Email often leads to fractured communication, especially once you get to the point where you’re cc’ing multiple people into a thread. That’s often the case for large creative agency projects, for which you could easily have a dozen stakeholders. This fracturing – which includes missed messages and slow responses from people who aren’t checking their emails – leads to delays, causing your key resources (your people) to sit idle.

Countering that with a stronger communications protocol than just “send questions via email” is key. Good project management software – such as the aforementioned Slack or an agency-specific tool like Function Point – often helps here. By offering real-time chat tools, with notification systems built in, they allow project teams to ask and answer questions quicker, reducing delays and ensuring your agency hits the utilization goals mentioned earlier.

Tip 6 – Assess and Evaluate After Every Project

So, you’ve set utilization goals, meaning you have some KPIs in place for your people. You’ve even invested in resource management software that allows you to assign resources – people, time, and budgets – to specific projects.

Everything’s running like clockwork, right?

Well…hopefully.

As detailed as your resource management protocols may be, they’ll never be “set and forget” rules for your agency. Even with those protocols in place, you have to constantly monitor them to ensure your resources are being used effectively at all times.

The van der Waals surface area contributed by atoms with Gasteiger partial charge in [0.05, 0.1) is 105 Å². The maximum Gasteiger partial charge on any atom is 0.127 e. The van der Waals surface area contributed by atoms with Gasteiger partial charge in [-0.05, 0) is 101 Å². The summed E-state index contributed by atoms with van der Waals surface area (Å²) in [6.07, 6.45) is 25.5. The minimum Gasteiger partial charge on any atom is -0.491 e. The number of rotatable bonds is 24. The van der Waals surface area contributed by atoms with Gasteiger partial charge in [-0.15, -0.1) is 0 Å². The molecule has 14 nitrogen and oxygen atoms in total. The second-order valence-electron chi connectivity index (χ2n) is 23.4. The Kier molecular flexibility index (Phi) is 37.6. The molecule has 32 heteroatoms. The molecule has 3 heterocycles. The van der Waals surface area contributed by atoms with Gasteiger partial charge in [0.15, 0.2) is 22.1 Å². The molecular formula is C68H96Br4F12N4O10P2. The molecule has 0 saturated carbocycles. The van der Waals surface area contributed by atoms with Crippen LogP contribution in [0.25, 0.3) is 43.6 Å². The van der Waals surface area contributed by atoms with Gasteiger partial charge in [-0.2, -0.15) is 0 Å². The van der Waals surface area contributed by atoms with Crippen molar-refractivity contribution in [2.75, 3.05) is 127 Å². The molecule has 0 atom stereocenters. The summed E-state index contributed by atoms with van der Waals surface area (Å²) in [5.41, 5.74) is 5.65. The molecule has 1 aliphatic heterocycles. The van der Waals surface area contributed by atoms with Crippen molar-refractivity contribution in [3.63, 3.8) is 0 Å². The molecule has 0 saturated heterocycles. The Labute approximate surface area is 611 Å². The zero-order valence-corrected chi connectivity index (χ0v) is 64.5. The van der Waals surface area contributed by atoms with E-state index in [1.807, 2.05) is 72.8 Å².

The best time to run one of these assessments is in the immediate aftermath of a project. Once you’ve completed and delivered your service to your client, schedule a “wash-up” meeting that brings everybody who worked on the project together.

The focus of this meeting is simple – figure out what you could improve for future projects.

For instance, let’s assume you projected to spend 40 hours on the project. However, upon completion, your resource management software tells you that you spent 45 hours, meaning you’ve used up five hours of your valuable time resource – perhaps for free – that you could have dedicated to other billable work. That five hours may have been the result of a new requirement from the client, in which case you’ve hopefully tracked it in your software.

Or, it could demonstrate that you under-assigned resources, leading to delays, which is a problem you’ll have to confront in your next project.

Assessment and evaluation inform your future resource planning, helping you to tweak what you have so your creative agency is as efficient as possible.

Manage Your Resources and You Manage Your Creative Agency

Effective resource management underpins everything that your creative agency does. After all, every project – no matter how small – requires resources, and you only have a finite amount to spare. Wasting your resources, or otherwise not assigning and tracking them properly, turns your agency into a breeding ground for the sort of inefficiency that leads to delays and unhappy clients.

So, get a grip on your resources.

The six tips shared here help you to do that, as does agency management software – with a resource management component – like Function Point. Book a demo today. All it takes is a few minutes of your time to see how Function Point can centralize workflows and provide you with real-time views of capacity and staff utilization.